The Art of Pastoring

I recently finished reading David Hansen’s book The Art of Pastoring. I frequently found myself saying “Amen” at various points throughout my reading. What follows are some quotes from the book that really resonated with me:

“Pastors are made by God to be pastors. It isn’t a matter of our choosing. Pastors don’t choose to be pastors any more than hooks and feathers and threads choose to be a stonefly imitation. God chooses people to be pastors and makes them into pastors according to his plan” (33).

“The ministry in all its parts—preaching, teaching, visitation, spiritual direction, church discipline, church politics—works under the Lord’s sovereign hand to excise the pernicious tumor of sin from the parishioners we love. This process causes the Old Man to scream, bite, threaten, slander and accuse. . . . Enduring this abuse is quite necessary. No pastor in his right mind likes it. Quite a few people, highly qualified for pastoral ministry in every other way, find this to be the point of impossibility for them. . . . Enduring is never a triumph. It just happens” (43).

“I’ve never met an ex-pastor who didn’t like his new job better. Some miss the profound privileges of the ministry, such as being with people at significant times in their lives. But they didn’t miss the privileges enough to return to the ministry. I’ve never met anyone who had left the ministry but was tempted to go back” (69).

“I’ve never heard a pastor tell me he was too busy praying to do other things” (78).

“The soul of the church is being lost to a pandering pastorate. The church needs pastors who lead the church in repentance with love. The church needs pastoral leadership that refuses to take shortcuts and has the courage to allow the church to suffer so that the whole church can be a parable of Jesus” (82).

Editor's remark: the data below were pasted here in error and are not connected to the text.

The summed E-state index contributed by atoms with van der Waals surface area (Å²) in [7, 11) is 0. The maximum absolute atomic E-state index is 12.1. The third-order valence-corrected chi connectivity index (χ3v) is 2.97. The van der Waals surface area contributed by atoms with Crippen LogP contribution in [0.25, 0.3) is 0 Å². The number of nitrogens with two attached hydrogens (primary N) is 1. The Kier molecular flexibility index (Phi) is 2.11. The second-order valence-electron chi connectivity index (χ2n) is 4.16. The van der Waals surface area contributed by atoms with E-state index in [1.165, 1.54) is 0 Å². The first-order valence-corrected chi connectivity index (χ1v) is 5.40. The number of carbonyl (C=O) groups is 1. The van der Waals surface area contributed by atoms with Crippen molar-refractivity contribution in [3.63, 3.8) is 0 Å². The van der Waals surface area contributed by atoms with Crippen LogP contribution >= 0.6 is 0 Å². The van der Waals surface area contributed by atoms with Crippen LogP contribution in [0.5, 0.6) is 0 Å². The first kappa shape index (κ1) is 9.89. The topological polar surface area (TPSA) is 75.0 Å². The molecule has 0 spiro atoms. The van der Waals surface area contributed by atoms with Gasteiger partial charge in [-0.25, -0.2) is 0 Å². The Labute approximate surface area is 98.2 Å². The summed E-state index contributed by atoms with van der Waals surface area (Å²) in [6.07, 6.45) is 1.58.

“Pastors are like football quarterbacks: they need to be able to take a hard shot from their opponents and get up smiling” (92).

“Preaching is an art, but it is not an art show. . . . Preaching is a form of aggression. As we preach, Yahweh, the God of war, conducts holy war to conquer territory. The field of conflict is the human heart” (108).

“The human heart is the most fiercely guarded piece of ground in the universe. The fortress is built up through years and years of self-justification and rationalization” (109).

“Jesus befriended those whose sins appalled good people” (129).

“What must die in every pastor is the subconscious desire to please people” (140).

When the pastor is going through “hell” in his congregation, he has three choices:

  1. Leave the ministry.
  2. Stay in the ministry but stop loving people (and become a religious hack).
  3. Grow up . . . the last option is the toughest.

Hansen also notes that those within the church who are upset with the pastor for whatever reason also have three choices. They are:

  1. The parishioner must decide whether to leave the church.
  2. Stay in the church but become an unloving member of the community (often these people remain bitter enemies of the pastor their whole lives).
  3. Grow up. . . . the last option is the hardest.

Hansen concludes this section with these words: “Growing up is making the moral decision to love those who make us their enemy and choosing not to see them as an enemy in return. There is no easy way to come to this place, but every pastor has many opportunities to learn how” (140-141).

“I believe many ministers who have affairs do so in order to get out of the ministry” (142).

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